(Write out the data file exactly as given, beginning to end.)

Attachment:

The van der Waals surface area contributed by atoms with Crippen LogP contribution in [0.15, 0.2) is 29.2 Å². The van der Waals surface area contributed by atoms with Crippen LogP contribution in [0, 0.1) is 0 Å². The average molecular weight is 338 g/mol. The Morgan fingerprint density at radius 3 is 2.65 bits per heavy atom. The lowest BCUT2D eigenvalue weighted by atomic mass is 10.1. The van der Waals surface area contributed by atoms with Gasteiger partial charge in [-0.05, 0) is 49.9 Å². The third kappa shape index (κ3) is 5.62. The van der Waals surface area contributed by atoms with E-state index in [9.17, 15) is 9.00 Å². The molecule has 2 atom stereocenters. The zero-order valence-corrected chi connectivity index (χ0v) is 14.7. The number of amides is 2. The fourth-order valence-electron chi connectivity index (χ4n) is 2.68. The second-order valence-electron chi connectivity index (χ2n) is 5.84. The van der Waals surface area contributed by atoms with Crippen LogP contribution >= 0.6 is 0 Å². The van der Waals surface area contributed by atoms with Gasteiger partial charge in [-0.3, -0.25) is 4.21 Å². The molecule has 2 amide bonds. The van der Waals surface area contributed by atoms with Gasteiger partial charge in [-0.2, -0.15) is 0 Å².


The van der Waals surface area contributed by atoms with Crippen LogP contribution in [0.15, 0.2) is 29.2 Å². The van der Waals surface area contributed by atoms with Crippen LogP contribution in [0, 0.1) is 0 Å². The average molecular weight is 338 g/mol. The Morgan fingerprint density at radius 3 is 2.65 bits per heavy atom. The lowest BCUT2D eigenvalue weighted by atomic mass is 10.1. The van der Waals surface area contributed by atoms with Gasteiger partial charge in [-0.05, 0) is 49.9 Å². The third kappa shape index (κ3) is 5.62. The van der Waals surface area contributed by atoms with E-state index in [9.17, 15) is 9.00 Å². The molecule has 2 atom stereocenters. The zero-order valence-corrected chi connectivity index (χ0v) is 14.7. The number of amides is 2. The fourth-order valence-electron chi connectivity index (χ4n) is 2.68. The second-order valence-electron chi connectivity index (χ2n) is 5.84. The van der Waals surface area contributed by atoms with Crippen LogP contribution >= 0.6 is 0 Å². The van der Waals surface area contributed by atoms with Gasteiger partial charge in [-0.3, -0.25) is 4.21 Å². The molecule has 2 amide bonds. The van der Waals surface area contributed by atoms with Gasteiger partial charge in [-0.2, -0.15) is 0 Å².